The cult of Carlos Ghosn collapsed Monday as the boss of Renault SA and Nissan Motor Co. was arrested in Tokyo for alleged financial crimes, likely ending his tenure at the Japanese automaker.
Ghosn, who is widely credited with saving Nissan from failure and bringing it together with Renault and Mitsubishi Motors Corp., was detained Monday over a suspected breach of Japanese financial laws, according to Nissan Chief Executive Hiroto Saikawa. Ghosn and board director Greg Kelly have been under investigation at Nissan for several months after a whistleblower complaint, and the board is set to meet Thursday to remove them both.
The two underreported their compensation to securities regulators in Tokyo, Nissan said. And the automaker said it had uncovered “numerous other significant acts of misconduct” by Ghosn. These include “personal use of company assets — and Kelly’s deep involvement has also been confirmed,” Nissan said in a statement.
Mitsubishi, where the 64-year-old Ghosn also serves as chairman, said it will also investigate his conduct and evaluate whether he should lose that position. The board of Renault, taken by surprise by the allegations, is set to meet Tuesday evening, said a person familiar with the matter who asked not to be named discussing private plans. French Finance Minister Bruno Le Maire told reporters he is working with all sides to maintain stability.
The bombshell allegations cast doubt over the future of the alliance, a three-way tie-up that Ghosn has sought to strengthen as the industry grapples with the shift toward electric and self-driving cars, and challenges from newcomers such as Uber Technologies Inc. and Tesla Inc.
U.S.-traded shares of Nissan fell 5.8% to $16.90. In Paris, shares of Nissan's partner Renault dropped 8.4%.
In a news conference at Nissan headquarters in Yokohama, Saikawa expressed disappointment, indignation and despair at Ghosn’s conduct, which included using company funds for personal investments and misusing corporate assets. Saikawa didn’t give any details, but news agency Kyodo reported that Ghosn may have understated his income by $44 million over five years.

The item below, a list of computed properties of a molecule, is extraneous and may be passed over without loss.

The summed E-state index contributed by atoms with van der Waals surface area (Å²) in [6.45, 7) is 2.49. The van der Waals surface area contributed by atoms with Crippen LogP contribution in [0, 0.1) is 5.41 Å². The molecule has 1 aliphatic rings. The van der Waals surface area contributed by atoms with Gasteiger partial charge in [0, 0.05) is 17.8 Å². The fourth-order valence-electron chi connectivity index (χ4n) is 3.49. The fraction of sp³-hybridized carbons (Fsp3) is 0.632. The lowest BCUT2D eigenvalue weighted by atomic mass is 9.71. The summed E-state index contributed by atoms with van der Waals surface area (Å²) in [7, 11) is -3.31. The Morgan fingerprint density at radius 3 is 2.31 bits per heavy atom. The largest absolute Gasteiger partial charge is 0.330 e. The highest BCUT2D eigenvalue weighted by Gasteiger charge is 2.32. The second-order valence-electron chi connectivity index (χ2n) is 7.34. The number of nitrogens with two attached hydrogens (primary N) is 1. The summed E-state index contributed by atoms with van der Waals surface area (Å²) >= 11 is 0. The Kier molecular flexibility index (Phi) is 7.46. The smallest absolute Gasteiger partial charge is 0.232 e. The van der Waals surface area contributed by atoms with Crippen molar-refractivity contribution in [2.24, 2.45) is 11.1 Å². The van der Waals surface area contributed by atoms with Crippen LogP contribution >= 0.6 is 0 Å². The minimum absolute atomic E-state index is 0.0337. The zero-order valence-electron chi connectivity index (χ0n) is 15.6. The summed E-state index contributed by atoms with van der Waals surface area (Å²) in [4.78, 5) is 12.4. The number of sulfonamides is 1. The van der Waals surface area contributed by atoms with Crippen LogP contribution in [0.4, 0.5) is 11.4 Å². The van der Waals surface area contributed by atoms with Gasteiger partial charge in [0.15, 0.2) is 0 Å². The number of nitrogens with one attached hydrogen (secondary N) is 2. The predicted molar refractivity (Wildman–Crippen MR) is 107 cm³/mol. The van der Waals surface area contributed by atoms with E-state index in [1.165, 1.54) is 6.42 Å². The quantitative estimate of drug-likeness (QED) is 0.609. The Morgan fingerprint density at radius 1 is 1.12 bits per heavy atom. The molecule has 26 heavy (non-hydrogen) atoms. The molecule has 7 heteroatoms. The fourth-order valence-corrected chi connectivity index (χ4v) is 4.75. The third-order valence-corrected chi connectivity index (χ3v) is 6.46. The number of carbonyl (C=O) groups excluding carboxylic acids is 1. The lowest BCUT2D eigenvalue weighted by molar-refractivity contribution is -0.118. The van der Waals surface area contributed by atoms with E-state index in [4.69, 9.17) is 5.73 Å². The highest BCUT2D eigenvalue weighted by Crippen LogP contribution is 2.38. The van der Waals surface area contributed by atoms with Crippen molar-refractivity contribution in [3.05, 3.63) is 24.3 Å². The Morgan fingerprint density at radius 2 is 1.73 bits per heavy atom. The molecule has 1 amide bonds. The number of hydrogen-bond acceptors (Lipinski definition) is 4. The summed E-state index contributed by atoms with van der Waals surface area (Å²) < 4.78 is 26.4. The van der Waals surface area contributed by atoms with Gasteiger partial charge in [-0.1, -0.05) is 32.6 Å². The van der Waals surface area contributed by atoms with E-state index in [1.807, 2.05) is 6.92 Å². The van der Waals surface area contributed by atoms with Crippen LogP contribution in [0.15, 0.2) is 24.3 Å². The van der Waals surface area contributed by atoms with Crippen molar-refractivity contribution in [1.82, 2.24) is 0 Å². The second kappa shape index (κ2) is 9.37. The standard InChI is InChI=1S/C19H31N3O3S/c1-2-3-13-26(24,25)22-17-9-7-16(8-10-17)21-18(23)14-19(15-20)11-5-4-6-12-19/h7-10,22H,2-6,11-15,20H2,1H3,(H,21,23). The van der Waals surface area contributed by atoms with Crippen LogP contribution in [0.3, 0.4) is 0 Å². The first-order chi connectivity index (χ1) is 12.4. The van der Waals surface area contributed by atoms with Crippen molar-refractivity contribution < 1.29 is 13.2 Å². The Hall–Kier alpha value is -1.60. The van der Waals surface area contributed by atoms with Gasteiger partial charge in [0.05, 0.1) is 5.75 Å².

“This is an act that cannot be tolerated by the company,” Saikawa said. “It is sufficient grounds for his dismissal.”
Saikawa repeatedly questioned Ghosn’s legacy and the conventional narrative of Nissan’s turnaround, emphasizing that it had been due to the work of many employees and their families, not the heroic efforts of any individual.
A concentration of power in the hands of one person set the stage for the misconduct, Saikawa said, and Nissan lacked the transparency needed to detect it. In the future, he said, the company will look for a sustainable structure that doesn’t rely on one person.
The CEO also took a swipe at the Renault-Nissan partnership, saying the Japanese market had been undervalued and that some product decisions were biased.
Although he was no longer Nissan’s CEO, as chairman Ghosn had been laying the groundwork to make the alliance permanent after his departure. In September, Ghosn said he planned to pare back his role at the three automakers while continuing to head their alliance.
“Investors need to be reassured,” as Ghosn is a key driver of the collaboration, Jose M. Asumendi, an analyst with JPMorgan, said in a research note. Cooperation with Nissan “is critical to Renault’s strategy going forward.”
Nissan said it has been providing information to Japanese officials and is cooperating fully with the investigation. Ghosn went voluntarily with investigators, the Asahi newspaper reported. It’s unclear where he is now and how long the legal process will take. The Tokyo prosecutors’ office and Renault declined to comment. Ghosn couldn’t be reached for comment.
Among the best-paid executives in both Japan and France, Ghosn has regularly drawn criticism for his compensation. He receives numerous paychecks in his roles as chairman of the Renault-Nissan-Mitsubishi alliance, CEO of Renault and chairman of both Nissan and Mitsubishi.
At Nissan, he was paid about $10 million for 2016 and about $6.5 million in the most recent fiscal year. He took home about $8.5 million at Renault and about $2 million from Mitsubishi in the latest period. At Renault, his package for 2017 was narrowly passed by Renault shareholders, but only after he agreed to a 20% reduction. France owns about 15% of Renault and supported Ghosn’s contract renewal.
In France, officials were quick to demand continuity in a pact that observers have said has long favored the French side. French President Emmanuel Macron said he would remain “extremely vigilant” regarding the stability of the Renault-Nissan alliance.
Ghosn has been contemplating his next career step as the companies look to change the pact’s structure, possibly through a merger. Ghosn gave up his role as CEO of Nissan last year and has said he may step down as CEO of Renault before his four-year term ends in 2022. The carmakers have given themselves two years to decide on a possible merger or an alternative mechanism to enhance their partnership, Bloomberg reported in July.
A Brazilian-born French national, Ghosn revived Renault as executive vice president from 1996 to 1999. He then was assigned to turn around Nissan, where he reduced the company’s purchasing costs, shut factories, eliminated 21,000 jobs and invested the savings back into 22 car and truck models in three years.
The latest developments add to a string of crises in the Japanese auto industry, where scandals have involved such topics as product quality and falsification of records. Nissan was embroiled in controversy last year when Japan’s regulators discovered uncertified inspectors were approving vehicles, leading to a recall of more than 1.2 million cars.